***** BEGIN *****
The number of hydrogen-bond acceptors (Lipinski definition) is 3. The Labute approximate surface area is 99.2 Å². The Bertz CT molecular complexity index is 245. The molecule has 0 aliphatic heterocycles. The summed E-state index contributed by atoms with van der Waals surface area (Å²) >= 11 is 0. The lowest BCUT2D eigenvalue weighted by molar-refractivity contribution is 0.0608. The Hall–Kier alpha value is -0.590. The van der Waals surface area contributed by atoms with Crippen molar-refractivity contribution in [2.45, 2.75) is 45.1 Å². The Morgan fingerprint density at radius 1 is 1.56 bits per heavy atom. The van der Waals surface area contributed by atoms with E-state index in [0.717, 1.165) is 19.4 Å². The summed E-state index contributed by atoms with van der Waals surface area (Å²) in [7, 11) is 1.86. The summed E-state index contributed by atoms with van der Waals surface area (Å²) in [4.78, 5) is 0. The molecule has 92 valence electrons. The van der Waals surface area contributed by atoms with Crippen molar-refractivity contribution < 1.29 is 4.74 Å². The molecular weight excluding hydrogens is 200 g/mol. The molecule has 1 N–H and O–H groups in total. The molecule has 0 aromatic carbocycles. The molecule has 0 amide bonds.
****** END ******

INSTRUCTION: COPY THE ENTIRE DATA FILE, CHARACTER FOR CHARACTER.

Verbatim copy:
The number of hydrogen-bond acceptors (Lipinski definition) is 3. The Labute approximate surface area is 99.2 Å². The Bertz CT molecular complexity index is 245. The molecule has 0 aliphatic heterocycles. The summed E-state index contributed by atoms with van der Waals surface area (Å²) >= 11 is 0. The lowest BCUT2D eigenvalue weighted by molar-refractivity contribution is 0.0608. The Hall–Kier alpha value is -0.590. The van der Waals surface area contributed by atoms with Crippen molar-refractivity contribution in [2.45, 2.75) is 45.1 Å². The Morgan fingerprint density at radius 1 is 1.56 bits per heavy atom. The van der Waals surface area contributed by atoms with E-state index in [0.717, 1.165) is 19.4 Å². The summed E-state index contributed by atoms with van der Waals surface area (Å²) in [7, 11) is 1.86. The summed E-state index contributed by atoms with van der Waals surface area (Å²) in [4.78, 5) is 0. The molecule has 92 valence electrons. The van der Waals surface area contributed by atoms with Crippen molar-refractivity contribution < 1.29 is 4.74 Å². The molecular weight excluding hydrogens is 200 g/mol. The molecule has 1 N–H and O–H groups in total. The molecule has 0 aromatic carbocycles. The molecule has 0 amide bonds.